Other options: Recycle wasteRecycling is defined as the process of turning discarded materials into new materialsinto same product (aluminum cans)into a different product (fleeces)Successes:2/3 of all aluminum cans are recycled (2 months)paper recycling is taking off (40%)recycling Sunday papers would save 500,000 trees per weekIn Japan, 50% of all household waste is recycled (20% in U.S.)
*BenefitsRecycling Prevents the emission of many greenhouse gases and water pollutantsSaves energy, supplies valuable raw materials to industryCreates jobsStimulates the development of greener technologiesConserves resources for our childrens futureReduces the need for new landfills and combustorsReduce greenhouse gas emissions that affect global climateIn 1996, prevented the release of 33 million tons of carbon into the airroughly the amount emitted annually by 25 million cars.
Comparison of Countries Waste Treatment
*4. CompostingComposting is the controlled biological decomposition of organic matter, such as food and yard wastes, into humus, a soil-like material Composting is nature's way of recycling organic wastes into new soil used in vegetable and flower gardens, landscaping, and many other applicationshttp://www.epa.gov/epaoswer/non-hw/muncpl/facts.htm
CompostingHouse-by-house recycling of organic material under aerobic conditionsgreen waste and plant food waste are broken down by soil organisms and turned into humus
*BenefitsCompostingKeeps organic wastes out of landfillsProvides nutrients to the soilIncreases beneficial soil organisms (e.g., worms and centipedes)Suppresses certain plant diseasesReduces the need for fertilizers and pesticidesProtects soils from erosionAssists pollution remediationhttp://www.epa.gov/epaoswer/non-hw/muncpl/facts.htm
5. Incineration and Resource RecoveryAlso called energy recovery or waste-to-energytrash is burned, and the heat is used to generate electricity1000 plants word-wide (110 in U.S.)
IncineratorsTwo types:refuse-derived trash is sorted before burningless air pollutionhigher quality fuelmass burnall trash burnedmore air pollution10-20% of original mass is ash which must be disposed of as toxic wasterecycling is so effective in places that cities are having trouble with contractual agreements
*6. LandfillsUnder the Resource Conservation and Recovery Act (RCRA), landfills that accept MSW are primarily regulated by state, tribal, and local governments EPA, however, has established national standards these landfills must meet in order to stay openThe number of landfills in the United States is steadily decreasingfrom 8,000 in 1988 to 2,300 in 1999The capacity, however, has remained relatively constantNew landfills are much larger than in the past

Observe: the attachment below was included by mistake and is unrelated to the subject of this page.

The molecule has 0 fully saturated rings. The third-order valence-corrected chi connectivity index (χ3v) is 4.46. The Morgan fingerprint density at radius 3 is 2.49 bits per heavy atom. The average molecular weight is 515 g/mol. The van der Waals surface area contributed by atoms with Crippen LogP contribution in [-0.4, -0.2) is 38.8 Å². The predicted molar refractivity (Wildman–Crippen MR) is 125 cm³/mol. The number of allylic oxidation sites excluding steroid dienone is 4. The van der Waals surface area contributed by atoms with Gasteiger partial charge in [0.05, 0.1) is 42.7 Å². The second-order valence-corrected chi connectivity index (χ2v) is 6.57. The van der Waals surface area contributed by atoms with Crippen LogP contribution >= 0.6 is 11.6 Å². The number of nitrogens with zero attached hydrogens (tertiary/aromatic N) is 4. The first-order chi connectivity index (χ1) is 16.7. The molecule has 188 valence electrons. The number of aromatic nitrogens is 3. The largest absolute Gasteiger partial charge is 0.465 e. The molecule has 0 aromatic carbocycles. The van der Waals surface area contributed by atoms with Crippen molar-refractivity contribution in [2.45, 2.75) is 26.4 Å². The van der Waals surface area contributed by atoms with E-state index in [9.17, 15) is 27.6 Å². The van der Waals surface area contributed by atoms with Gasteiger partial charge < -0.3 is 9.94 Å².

LandfillsBuilt to decrease problems with insect and rodent populationslitter is compacted and covered every daynewer ones have lining (only 15%)up to 50% of all cities have used up landfill spaceLandfills in Ohiocities export trash (New Jersey)
*Resource Conservation and Recovery Act The Resource Conservation and Recovery Act (RCRA) was enacted by Congress in 1976 and amended in 1984. The act's primary goal is to protect human health and the environment from the potential hazards of waste disposal. In addition, RCRA calls for conservation of energy and natural resources, reduction in waste generated, and environmentally sound waste management practices.
Landfill DesignThe bottom liner may be layers of clay or other synthetic material (clay, plastic, or composite), which is placed on compacted soil.The bottom of the landfill is sloped and pipes along the bottom collect leachate. This leachate collections system must be very carefully planned and built by engineers. It is usually a system of pipes. (These pipes are among a gravel and sand layer.) The leachate is then pumped away and treated at a plant. Trash is dumped onto the landfill and consistently layered with soil to promote safer and better decomposition.A cover is placed over the landfill to keep water out (to prevent eventual leachate formation). Landfills also must have a system to dispose of methane gas. The structure of this system must be carefully engineered.
*Federal Landfill Standards Location restrictions ensure that landfills are built in suitable geological areas away from faults, wetlands, flood plains, or other restricted areasLiners are geomembrane or plastic sheets reinforced with two feet of clay on the bottom and sides of landfillsBioreactors start at 1:33